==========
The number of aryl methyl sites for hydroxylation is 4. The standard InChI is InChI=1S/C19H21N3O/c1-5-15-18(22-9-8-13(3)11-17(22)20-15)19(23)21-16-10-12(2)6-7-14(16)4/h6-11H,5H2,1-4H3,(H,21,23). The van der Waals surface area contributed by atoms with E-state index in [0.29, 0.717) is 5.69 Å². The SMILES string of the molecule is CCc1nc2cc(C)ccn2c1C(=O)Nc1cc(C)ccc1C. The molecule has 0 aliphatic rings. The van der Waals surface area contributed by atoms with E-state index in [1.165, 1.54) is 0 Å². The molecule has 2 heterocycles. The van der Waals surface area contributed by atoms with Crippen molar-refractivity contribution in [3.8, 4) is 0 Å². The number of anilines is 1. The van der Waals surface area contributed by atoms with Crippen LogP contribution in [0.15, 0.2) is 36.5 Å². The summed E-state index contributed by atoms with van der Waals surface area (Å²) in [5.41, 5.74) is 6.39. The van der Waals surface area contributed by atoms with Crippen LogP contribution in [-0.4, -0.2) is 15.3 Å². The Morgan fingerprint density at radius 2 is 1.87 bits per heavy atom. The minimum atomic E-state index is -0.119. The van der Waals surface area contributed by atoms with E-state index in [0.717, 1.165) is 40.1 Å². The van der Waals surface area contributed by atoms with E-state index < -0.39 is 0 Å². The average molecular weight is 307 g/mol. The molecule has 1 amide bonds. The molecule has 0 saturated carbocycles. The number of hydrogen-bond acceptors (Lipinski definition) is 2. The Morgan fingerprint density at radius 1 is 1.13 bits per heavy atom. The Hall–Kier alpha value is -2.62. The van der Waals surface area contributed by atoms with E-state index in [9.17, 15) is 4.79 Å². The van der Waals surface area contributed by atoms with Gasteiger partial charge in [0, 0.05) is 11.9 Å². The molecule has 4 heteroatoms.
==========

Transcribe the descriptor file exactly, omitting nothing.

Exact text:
The number of aryl methyl sites for hydroxylation is 4. The standard InChI is InChI=1S/C19H21N3O/c1-5-15-18(22-9-8-13(3)11-17(22)20-15)19(23)21-16-10-12(2)6-7-14(16)4/h6-11H,5H2,1-4H3,(H,21,23). The van der Waals surface area contributed by atoms with E-state index in [0.29, 0.717) is 5.69 Å². The SMILES string of the molecule is CCc1nc2cc(C)ccn2c1C(=O)Nc1cc(C)ccc1C. The molecule has 0 aliphatic rings. The van der Waals surface area contributed by atoms with E-state index in [1.165, 1.54) is 0 Å². The molecule has 2 heterocycles. The van der Waals surface area contributed by atoms with Crippen molar-refractivity contribution in [3.8, 4) is 0 Å². The number of anilines is 1. The van der Waals surface area contributed by atoms with Crippen LogP contribution in [0.15, 0.2) is 36.5 Å². The summed E-state index contributed by atoms with van der Waals surface area (Å²) in [5.41, 5.74) is 6.39. The van der Waals surface area contributed by atoms with Crippen LogP contribution in [-0.4, -0.2) is 15.3 Å². The Morgan fingerprint density at radius 2 is 1.87 bits per heavy atom. The minimum atomic E-state index is -0.119. The van der Waals surface area contributed by atoms with E-state index in [0.717, 1.165) is 40.1 Å². The van der Waals surface area contributed by atoms with E-state index < -0.39 is 0 Å². The average molecular weight is 307 g/mol. The molecule has 1 amide bonds. The molecule has 0 saturated carbocycles. The number of hydrogen-bond acceptors (Lipinski definition) is 2. The Morgan fingerprint density at radius 1 is 1.13 bits per heavy atom. The Hall–Kier alpha value is -2.62. The van der Waals surface area contributed by atoms with E-state index in [9.17, 15) is 4.79 Å². The van der Waals surface area contributed by atoms with Gasteiger partial charge in [0, 0.05) is 11.9 Å². The molecule has 4 heteroatoms.